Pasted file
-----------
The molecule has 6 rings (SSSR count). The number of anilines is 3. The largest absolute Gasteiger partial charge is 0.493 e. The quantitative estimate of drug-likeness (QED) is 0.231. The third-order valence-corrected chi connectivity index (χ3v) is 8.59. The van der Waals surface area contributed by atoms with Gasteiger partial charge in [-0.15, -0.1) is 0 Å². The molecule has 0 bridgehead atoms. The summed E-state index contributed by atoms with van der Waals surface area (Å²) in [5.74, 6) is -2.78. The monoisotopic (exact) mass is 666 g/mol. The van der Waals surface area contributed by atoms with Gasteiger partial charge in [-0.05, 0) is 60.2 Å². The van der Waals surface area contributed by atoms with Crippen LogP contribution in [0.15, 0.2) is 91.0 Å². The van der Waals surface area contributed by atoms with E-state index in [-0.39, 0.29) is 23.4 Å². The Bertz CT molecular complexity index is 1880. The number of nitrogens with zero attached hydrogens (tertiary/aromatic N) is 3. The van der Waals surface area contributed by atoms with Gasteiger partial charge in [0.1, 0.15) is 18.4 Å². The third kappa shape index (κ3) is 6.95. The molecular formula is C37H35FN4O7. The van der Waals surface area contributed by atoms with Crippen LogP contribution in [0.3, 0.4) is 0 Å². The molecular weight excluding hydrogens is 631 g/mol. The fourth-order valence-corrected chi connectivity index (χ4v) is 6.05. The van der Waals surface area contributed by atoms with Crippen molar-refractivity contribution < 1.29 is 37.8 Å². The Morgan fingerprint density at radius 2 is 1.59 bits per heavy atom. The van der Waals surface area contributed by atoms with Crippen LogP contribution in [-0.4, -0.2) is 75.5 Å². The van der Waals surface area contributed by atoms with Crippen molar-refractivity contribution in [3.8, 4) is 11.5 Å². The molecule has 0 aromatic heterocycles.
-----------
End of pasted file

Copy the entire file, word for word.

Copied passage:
The molecule has 6 rings (SSSR count). The number of anilines is 3. The largest absolute Gasteiger partial charge is 0.493 e. The quantitative estimate of drug-likeness (QED) is 0.231. The third-order valence-corrected chi connectivity index (χ3v) is 8.59. The van der Waals surface area contributed by atoms with Gasteiger partial charge in [-0.15, -0.1) is 0 Å². The molecule has 0 bridgehead atoms. The summed E-state index contributed by atoms with van der Waals surface area (Å²) in [5.74, 6) is -2.78. The monoisotopic (exact) mass is 666 g/mol. The van der Waals surface area contributed by atoms with Gasteiger partial charge in [-0.05, 0) is 60.2 Å². The van der Waals surface area contributed by atoms with Crippen LogP contribution in [0.15, 0.2) is 91.0 Å². The van der Waals surface area contributed by atoms with E-state index in [-0.39, 0.29) is 23.4 Å². The Bertz CT molecular complexity index is 1880. The number of nitrogens with zero attached hydrogens (tertiary/aromatic N) is 3. The van der Waals surface area contributed by atoms with Gasteiger partial charge in [0.1, 0.15) is 18.4 Å². The third kappa shape index (κ3) is 6.95. The molecular formula is C37H35FN4O7. The van der Waals surface area contributed by atoms with Crippen LogP contribution in [0.3, 0.4) is 0 Å². The molecular weight excluding hydrogens is 631 g/mol. The fourth-order valence-corrected chi connectivity index (χ4v) is 6.05. The van der Waals surface area contributed by atoms with Crippen molar-refractivity contribution < 1.29 is 37.8 Å². The Morgan fingerprint density at radius 2 is 1.59 bits per heavy atom. The van der Waals surface area contributed by atoms with Crippen LogP contribution in [-0.4, -0.2) is 75.5 Å². The van der Waals surface area contributed by atoms with Crippen molar-refractivity contribution in [3.8, 4) is 11.5 Å². The molecule has 0 aromatic heterocycles.